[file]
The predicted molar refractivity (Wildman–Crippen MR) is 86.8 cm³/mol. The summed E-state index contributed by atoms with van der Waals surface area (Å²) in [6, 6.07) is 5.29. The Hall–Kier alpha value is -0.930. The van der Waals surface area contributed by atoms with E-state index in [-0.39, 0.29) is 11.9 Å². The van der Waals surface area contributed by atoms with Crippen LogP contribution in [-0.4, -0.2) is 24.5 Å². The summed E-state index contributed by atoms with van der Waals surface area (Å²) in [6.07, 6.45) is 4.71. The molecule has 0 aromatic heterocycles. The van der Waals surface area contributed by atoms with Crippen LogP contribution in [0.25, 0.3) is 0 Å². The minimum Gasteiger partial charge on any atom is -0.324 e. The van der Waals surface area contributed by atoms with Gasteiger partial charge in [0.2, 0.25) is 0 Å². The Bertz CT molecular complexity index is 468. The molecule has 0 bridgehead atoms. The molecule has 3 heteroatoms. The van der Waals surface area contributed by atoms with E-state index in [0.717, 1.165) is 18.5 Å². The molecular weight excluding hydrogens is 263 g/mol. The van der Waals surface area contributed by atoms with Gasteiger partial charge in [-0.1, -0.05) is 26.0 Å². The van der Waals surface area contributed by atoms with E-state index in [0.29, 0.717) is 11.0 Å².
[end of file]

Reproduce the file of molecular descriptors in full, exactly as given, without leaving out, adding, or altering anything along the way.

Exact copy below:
The predicted molar refractivity (Wildman–Crippen MR) is 86.8 cm³/mol. The summed E-state index contributed by atoms with van der Waals surface area (Å²) in [6, 6.07) is 5.29. The Hall–Kier alpha value is -0.930. The van der Waals surface area contributed by atoms with E-state index in [-0.39, 0.29) is 11.9 Å². The van der Waals surface area contributed by atoms with Crippen LogP contribution in [-0.4, -0.2) is 24.5 Å². The summed E-state index contributed by atoms with van der Waals surface area (Å²) in [6.07, 6.45) is 4.71. The molecule has 0 aromatic heterocycles. The van der Waals surface area contributed by atoms with Crippen LogP contribution in [0.25, 0.3) is 0 Å². The minimum Gasteiger partial charge on any atom is -0.324 e. The van der Waals surface area contributed by atoms with Gasteiger partial charge in [0.2, 0.25) is 0 Å². The Bertz CT molecular complexity index is 468. The molecule has 0 bridgehead atoms. The molecule has 3 heteroatoms. The van der Waals surface area contributed by atoms with E-state index in [0.717, 1.165) is 18.5 Å². The molecular weight excluding hydrogens is 263 g/mol. The van der Waals surface area contributed by atoms with Gasteiger partial charge in [-0.1, -0.05) is 26.0 Å². The van der Waals surface area contributed by atoms with E-state index in [0.29, 0.717) is 11.0 Å².